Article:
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  • View in gallery
    Fig. 1.

    Biome maps simulated using different procedures to derive input fields for the BIOME maps: (a) the BIOME model was run at the AGCM grid scale using climate data directly from the ECHAM 3.2 control simulation; (b) the BIOME model was run at the AGCM grid scale using climate data from the ECHAM 3.2 6 kyr BP simulation; (c) the BIOME model was run on a 0.5° grid, using climate data from the ECHAM 3.2 control simulation, which had been interpolated to the 0.5° grid; (d) the BIOME model was run on a 0.5° grid, using climate data from the ECHAM 3.2 6 kyr BP simulation, which had been interpolated to the 0.5° grid; (e) the BIOME model was run using the modern climate dataset interpolated to the AGCM grid; (f) the BIOME model was run at the AGCM grid scale, using a climate dataset created by adding the anomalies between the ECHAM 3.2 control and 6 kyr BP experiment to the modern climate dataset shown in panel e; (g) the BIOME model was run using the modern climate dataset interpolated to the 0.5° grid; (h) the BIOME model was run at the 0.5° grid, using a climate dataset created by adding the anomalies between the ECHAM 3.2 control and 6 kyr BP experiment to the modern climate dataset shown in panel g.

  • View in gallery
    Fig. 1.

    (Continued)

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    Fig. 2.

    Simulated 6 kyr BP biomes.

  • View in gallery
    Fig. 2.

    (Continued)

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    Fig. 2.

    (Continued)

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    Fig. 3.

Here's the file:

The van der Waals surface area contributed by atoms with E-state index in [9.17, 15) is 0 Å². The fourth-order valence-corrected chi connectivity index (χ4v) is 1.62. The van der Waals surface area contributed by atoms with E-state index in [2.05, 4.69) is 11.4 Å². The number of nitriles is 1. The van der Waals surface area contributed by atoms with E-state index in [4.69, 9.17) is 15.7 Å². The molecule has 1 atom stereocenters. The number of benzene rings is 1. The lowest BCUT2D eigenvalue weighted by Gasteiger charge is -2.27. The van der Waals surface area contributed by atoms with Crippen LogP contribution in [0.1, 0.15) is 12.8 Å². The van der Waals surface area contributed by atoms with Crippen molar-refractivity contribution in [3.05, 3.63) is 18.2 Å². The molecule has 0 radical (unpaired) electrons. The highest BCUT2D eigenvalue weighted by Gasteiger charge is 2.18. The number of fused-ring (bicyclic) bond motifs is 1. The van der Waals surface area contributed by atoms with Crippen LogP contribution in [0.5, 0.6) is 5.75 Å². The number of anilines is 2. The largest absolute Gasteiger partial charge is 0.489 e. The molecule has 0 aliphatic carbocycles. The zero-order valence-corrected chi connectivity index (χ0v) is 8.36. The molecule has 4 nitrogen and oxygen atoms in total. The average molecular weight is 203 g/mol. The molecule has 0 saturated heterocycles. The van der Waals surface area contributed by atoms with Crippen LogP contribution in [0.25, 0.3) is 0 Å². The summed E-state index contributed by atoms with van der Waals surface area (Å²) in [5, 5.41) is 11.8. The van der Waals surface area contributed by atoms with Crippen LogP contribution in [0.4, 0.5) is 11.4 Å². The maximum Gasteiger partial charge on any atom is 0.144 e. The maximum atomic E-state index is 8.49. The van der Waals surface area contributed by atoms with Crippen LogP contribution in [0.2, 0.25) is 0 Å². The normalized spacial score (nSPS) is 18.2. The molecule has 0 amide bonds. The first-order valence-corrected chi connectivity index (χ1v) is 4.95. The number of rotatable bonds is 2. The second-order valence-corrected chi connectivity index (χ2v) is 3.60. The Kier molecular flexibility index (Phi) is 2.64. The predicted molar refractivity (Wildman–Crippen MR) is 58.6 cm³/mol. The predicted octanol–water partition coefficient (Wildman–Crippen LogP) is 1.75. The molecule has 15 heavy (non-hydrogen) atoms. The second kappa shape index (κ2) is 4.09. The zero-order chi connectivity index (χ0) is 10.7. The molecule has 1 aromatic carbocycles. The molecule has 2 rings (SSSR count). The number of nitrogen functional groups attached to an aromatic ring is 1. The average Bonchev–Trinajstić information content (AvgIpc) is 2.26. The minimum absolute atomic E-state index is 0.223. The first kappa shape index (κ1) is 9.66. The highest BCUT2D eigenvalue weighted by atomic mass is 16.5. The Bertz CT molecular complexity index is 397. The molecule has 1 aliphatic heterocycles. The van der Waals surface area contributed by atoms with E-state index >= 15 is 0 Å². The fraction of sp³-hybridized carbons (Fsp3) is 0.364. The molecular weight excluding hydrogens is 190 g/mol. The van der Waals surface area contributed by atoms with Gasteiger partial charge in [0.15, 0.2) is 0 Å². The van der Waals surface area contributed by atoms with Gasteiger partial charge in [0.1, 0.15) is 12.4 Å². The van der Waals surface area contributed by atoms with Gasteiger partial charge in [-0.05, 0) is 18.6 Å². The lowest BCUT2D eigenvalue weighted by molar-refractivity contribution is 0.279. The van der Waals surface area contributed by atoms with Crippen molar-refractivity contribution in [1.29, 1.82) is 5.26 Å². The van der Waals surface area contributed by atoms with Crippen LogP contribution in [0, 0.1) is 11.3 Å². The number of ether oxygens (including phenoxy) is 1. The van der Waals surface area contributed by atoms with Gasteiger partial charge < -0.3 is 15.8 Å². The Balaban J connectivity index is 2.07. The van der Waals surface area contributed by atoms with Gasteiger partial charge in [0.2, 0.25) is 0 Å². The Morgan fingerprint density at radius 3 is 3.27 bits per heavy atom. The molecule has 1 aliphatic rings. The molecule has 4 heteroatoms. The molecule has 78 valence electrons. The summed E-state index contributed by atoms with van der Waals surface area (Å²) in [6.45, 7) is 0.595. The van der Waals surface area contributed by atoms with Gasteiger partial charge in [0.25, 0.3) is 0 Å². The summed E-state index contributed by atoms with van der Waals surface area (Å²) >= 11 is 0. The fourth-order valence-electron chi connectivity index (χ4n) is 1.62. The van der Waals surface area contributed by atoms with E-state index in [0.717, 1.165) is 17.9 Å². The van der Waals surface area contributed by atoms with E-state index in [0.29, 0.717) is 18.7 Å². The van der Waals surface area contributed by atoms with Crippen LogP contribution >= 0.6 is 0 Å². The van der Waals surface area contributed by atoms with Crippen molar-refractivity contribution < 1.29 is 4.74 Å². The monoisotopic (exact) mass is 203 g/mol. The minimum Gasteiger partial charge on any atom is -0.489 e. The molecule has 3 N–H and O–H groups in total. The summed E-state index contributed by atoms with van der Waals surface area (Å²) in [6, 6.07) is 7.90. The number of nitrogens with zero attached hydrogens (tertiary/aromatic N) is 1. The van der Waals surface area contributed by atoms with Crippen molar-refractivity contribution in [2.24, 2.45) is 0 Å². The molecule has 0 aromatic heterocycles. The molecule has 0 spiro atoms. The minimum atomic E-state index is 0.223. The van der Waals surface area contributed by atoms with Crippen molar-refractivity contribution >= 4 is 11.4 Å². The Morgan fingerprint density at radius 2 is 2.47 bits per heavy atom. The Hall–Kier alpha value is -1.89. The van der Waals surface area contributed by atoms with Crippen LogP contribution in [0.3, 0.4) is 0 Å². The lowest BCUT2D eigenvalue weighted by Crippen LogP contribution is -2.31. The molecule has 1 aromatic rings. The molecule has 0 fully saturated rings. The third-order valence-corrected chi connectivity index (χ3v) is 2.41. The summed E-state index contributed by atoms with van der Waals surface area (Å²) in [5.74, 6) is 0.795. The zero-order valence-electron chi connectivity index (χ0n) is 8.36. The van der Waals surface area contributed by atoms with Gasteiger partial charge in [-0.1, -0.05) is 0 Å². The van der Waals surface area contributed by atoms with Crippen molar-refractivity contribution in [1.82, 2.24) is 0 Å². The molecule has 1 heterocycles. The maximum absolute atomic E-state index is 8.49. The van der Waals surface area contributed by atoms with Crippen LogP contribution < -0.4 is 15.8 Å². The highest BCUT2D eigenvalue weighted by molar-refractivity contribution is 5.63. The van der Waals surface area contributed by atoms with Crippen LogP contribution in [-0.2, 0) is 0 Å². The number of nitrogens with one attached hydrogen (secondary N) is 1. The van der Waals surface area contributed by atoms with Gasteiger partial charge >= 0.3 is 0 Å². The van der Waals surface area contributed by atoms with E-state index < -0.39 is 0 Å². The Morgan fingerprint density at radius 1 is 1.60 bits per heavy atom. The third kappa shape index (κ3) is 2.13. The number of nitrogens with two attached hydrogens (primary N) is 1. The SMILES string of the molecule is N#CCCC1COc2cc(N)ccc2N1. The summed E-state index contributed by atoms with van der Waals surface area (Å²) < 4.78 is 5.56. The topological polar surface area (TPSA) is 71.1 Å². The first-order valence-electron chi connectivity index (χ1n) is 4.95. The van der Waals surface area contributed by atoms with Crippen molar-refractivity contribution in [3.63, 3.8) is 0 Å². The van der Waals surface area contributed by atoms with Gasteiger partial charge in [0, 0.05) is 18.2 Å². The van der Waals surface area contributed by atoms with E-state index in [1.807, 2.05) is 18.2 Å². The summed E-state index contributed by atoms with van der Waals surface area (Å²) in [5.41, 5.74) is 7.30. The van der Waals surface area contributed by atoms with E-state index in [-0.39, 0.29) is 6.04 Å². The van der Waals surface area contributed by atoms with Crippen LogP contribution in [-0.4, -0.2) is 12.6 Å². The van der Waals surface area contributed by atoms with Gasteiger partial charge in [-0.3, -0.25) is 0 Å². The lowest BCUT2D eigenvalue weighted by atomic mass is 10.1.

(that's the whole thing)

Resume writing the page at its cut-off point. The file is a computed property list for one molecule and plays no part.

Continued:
Change in area of key biomes at 6 kyr BP, as expressed as a percentage of their modern extent. (a) Changes in the area of tundra and boreal forests in the region north of 30°N. Boreal forests are defined to include the taiga and cold deciduous forest biomes. (b) Changes in the area of warm grass/shrub, cool grass/shrub, and forest in the zone between 30° and 55°N. Forest is defined to include taiga, cold deciduous forest, cool conifer forest, cold mixed forest, cool mixed forest, temperate deciduous forest, and evergreen warm/mixed forest. (c) Changes in the area of desert, warm grass/shrub, and xerophytic woods/scrub in the African Sahelian zone (14°–22°N). (d) Changes in the area of tropical rain forest.

  • View in gallery
    Fig. 4.

    Comparison of global kappa values and global land surface climate variables: where T is annual average land temperature at 6 kyr BP, ΔT is the land temperature anomaly between 6 kyr and the control simulation, ΔTs-w is the change in the seasonal range (the mean temperature for June–August minus the mean temperature for December–February) of land temperature; P is the annual average land precipitation, ΔP is the land precipitation anomaly between 6 kyr BP and the control simulation, ΔPs-w is the change in the seasonal range (the mean precipitation for June–August minus the mean precipitation for December–February) of land precipitation.

  • View in gallery
    Fig. 5.

    Comparison of kappa values and land surface climate variables for the Northern Hemisphere extratropics: where T is annual average land temperature at 6 kyr BP, ΔT is the land temperature anomaly between 6 kyr BP and the control simulation, ΔTs-w is the change in the seasonal range (the mean temperature for June–August minus the mean temperature for December–February) of land temperature; P is the annual average land precipitation, and ΔP is the land precipitation anomaly between 6 kyr BP and the control simulation, ΔPs-w is the change in the seasonal range (the mean precipitation for June–August minus the mean precipitation for December–February) of land precipitation.

  • View in gallery
    Fig. 6.

    Comparison of kappa values and land surface climate variables for the African Sahelian zone (14°–22°N), where Ts is the mean land temperature for May–October at 6 kyr BP, ΔTs is the land temperature anomaly between the 6 kyr and the control simulation for the same six months, Ps is the mean land precipitation for May–October at 6 kyr BP, and ΔPs is the land precipitation anomaly between the 6 kyr and the control simulation for the same 6 months.